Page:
Blessing Chiparausha, Librarian at Bindura University of Science Education and EIFL Open Access Coordinator, tells the story of the long partnership between EIFL and ZULC (the Zimbabwe University Libraries Consortium) and shares some of the milestones and achievements arising out of the partnership.
ZULC member institutions were very receptive towards open access. Of note was the establishment of institutional repositories by nearly all university libraries in the country, starting from 2005 when the first institutional repository was launched at the University of Zimbabwe. These repositories are being used for archiving and making research output accessible locally and globally.
Librarians have gone further to advocate for institutional open access policies to buttress the open access initiatives at their institutions, with some success. A good example is the Harare Institute of Technology institutional repository policy that was adopted in 2016.
Some university libraries, for instance at Bindura University of Science Education and Chinhoyi University of Technology, library staff are taking leading roles in the development and management of open access journals.
It has also become standard practice that students’ theses and dissertations are deposited in the institutional repositories.
At both consortium and institutional level, libraries in Zimbabwe have participated in celebrating International Open Access Week every year. The event has been useful in marketing and promoting the use of free and open access resources. The commemorations have become a permanent feature on the calendar of events of Zimbabwean library and information professionals.
Research data skills are among new topics that librarians must learn about in order to support faculty and students with open science. In July 2023 ZULC hosted a workshop for academic librarians, funded by IASSIST (International Association for Social Science Information Service and Technology), with EIFL’s input on capacity building and what librarians could do to remain in the loop and develop research data management skills.
Librarians’ thoughts on EIFL’s role in driving OA in Zimbabwe
"EIFL’s Open Access Programme has resulted in a turnaround of electronic information services provision by university libraries in Zimbabwe. The Programme has helped to widen the use of information sources that are current, credible and relevant and current to the research community. The value of libraries and the role of librarians in the research cycle became visible as a result of the programme’s activities over the past two decades.” - Blessing Chiparausha, Librarian at Bindura University of Science Education and EIFL Open Access Country Coordinator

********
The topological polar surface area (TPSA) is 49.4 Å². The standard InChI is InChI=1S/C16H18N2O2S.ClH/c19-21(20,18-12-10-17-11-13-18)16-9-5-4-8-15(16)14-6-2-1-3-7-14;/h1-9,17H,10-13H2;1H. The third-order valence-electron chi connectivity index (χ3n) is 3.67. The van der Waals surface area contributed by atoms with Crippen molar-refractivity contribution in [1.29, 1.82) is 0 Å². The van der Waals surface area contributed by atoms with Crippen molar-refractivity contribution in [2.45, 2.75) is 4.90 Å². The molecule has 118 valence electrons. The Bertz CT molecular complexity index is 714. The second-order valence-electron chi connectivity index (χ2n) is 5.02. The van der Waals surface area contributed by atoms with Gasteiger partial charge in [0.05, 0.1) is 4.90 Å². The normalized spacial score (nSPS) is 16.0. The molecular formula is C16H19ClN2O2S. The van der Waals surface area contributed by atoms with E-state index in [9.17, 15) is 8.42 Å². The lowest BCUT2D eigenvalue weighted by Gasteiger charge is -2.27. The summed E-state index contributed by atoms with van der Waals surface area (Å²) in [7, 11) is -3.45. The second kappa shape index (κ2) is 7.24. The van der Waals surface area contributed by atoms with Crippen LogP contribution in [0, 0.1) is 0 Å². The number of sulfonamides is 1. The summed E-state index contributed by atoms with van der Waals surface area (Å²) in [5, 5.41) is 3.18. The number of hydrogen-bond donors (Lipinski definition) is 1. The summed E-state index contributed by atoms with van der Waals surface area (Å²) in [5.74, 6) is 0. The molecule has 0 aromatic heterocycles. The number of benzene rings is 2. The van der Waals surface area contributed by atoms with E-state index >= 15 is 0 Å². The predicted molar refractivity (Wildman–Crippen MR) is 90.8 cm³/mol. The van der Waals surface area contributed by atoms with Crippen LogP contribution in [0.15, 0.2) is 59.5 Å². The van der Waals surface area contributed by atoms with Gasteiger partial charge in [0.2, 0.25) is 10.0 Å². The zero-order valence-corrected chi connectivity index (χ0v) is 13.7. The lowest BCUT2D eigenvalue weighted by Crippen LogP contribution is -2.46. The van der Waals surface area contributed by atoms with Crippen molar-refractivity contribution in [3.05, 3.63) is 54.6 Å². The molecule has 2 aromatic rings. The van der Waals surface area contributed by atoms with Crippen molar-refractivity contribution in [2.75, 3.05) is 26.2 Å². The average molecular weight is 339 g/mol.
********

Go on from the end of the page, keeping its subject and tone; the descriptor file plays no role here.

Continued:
Librarians applaud EIFL for organizing and linking them up with important opportunities relating to open access, such as conferences, workshops, bootcamps and webinars.
Similarly, EIFL’s announcements on open access and open science developments, opportunities for open access publishing for local researchers, lists of current and authentic open access journals, and more importantly negotiating for free or largely discounted Article Processing Charges (APCs) have been commended. Zimbabwean researchers have welcomed EIFL-negotiated waivers and discounts of APCs, and there has been a notable increase in the number of articles published in more credible journals.
Suggestions for further collaborations
Although there have been significant strides in open access in Zimbabwe, librarians believe that collaboration with academic staff would help to achieve more. One librarian pointed out that academics require assistance in recognizing and publishing in authentic open access journals, as some had fallen prey to predatory publishers, and others misconceived open access to mean predatory publishing.
Also, there are still no supporting legal frameworks for open science, especially at national level. Collaboration among librarians, researchers, policy makers and other stakeholders is needed to develop a national mandate or national policy on open science. The policy would address open access resources, open research data, open educational resources, open lecture notes, and many other open resources and services that support scientific research in universities.